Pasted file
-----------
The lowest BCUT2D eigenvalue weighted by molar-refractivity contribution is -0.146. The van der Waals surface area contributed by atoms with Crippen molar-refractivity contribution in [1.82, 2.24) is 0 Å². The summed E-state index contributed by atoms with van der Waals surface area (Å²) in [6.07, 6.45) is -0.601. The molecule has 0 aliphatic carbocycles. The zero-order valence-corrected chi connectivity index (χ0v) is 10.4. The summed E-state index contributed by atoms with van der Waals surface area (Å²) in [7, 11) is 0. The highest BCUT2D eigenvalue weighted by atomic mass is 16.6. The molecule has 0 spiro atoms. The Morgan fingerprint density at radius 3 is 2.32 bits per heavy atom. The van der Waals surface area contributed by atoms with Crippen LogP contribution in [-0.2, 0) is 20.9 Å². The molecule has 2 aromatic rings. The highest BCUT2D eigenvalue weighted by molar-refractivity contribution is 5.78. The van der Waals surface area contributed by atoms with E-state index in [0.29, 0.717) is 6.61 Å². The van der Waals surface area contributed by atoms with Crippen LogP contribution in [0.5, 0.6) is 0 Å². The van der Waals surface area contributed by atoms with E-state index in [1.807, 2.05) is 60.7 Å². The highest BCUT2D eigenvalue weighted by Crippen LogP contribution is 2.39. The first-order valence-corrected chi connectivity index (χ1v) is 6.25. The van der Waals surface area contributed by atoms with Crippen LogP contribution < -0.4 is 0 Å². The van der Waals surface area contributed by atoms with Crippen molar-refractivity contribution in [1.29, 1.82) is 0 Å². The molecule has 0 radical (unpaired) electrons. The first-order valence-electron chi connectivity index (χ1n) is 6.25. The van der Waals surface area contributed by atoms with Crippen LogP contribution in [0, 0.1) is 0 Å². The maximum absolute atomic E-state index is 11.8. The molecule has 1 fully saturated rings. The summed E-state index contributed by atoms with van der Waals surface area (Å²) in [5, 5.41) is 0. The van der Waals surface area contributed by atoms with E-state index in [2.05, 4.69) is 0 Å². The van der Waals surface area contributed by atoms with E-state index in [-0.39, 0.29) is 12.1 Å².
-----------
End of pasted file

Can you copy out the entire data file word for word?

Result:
The lowest BCUT2D eigenvalue weighted by molar-refractivity contribution is -0.146. The van der Waals surface area contributed by atoms with Crippen molar-refractivity contribution in [1.82, 2.24) is 0 Å². The summed E-state index contributed by atoms with van der Waals surface area (Å²) in [6.07, 6.45) is -0.601. The molecule has 0 aliphatic carbocycles. The zero-order valence-corrected chi connectivity index (χ0v) is 10.4. The summed E-state index contributed by atoms with van der Waals surface area (Å²) in [7, 11) is 0. The highest BCUT2D eigenvalue weighted by atomic mass is 16.6. The molecule has 0 spiro atoms. The Morgan fingerprint density at radius 3 is 2.32 bits per heavy atom. The van der Waals surface area contributed by atoms with Crippen LogP contribution in [-0.2, 0) is 20.9 Å². The molecule has 2 aromatic rings. The highest BCUT2D eigenvalue weighted by molar-refractivity contribution is 5.78. The van der Waals surface area contributed by atoms with E-state index in [0.29, 0.717) is 6.61 Å². The van der Waals surface area contributed by atoms with Crippen LogP contribution in [0.5, 0.6) is 0 Å². The van der Waals surface area contributed by atoms with E-state index in [1.807, 2.05) is 60.7 Å². The highest BCUT2D eigenvalue weighted by Crippen LogP contribution is 2.39. The first-order valence-corrected chi connectivity index (χ1v) is 6.25. The van der Waals surface area contributed by atoms with Crippen LogP contribution < -0.4 is 0 Å². The van der Waals surface area contributed by atoms with Crippen molar-refractivity contribution in [1.29, 1.82) is 0 Å². The molecule has 0 radical (unpaired) electrons. The first-order valence-electron chi connectivity index (χ1n) is 6.25. The van der Waals surface area contributed by atoms with Crippen LogP contribution in [0, 0.1) is 0 Å². The maximum absolute atomic E-state index is 11.8. The molecule has 1 fully saturated rings. The summed E-state index contributed by atoms with van der Waals surface area (Å²) in [5, 5.41) is 0. The van der Waals surface area contributed by atoms with E-state index in [2.05, 4.69) is 0 Å². The van der Waals surface area contributed by atoms with E-state index in [-0.39, 0.29) is 12.1 Å².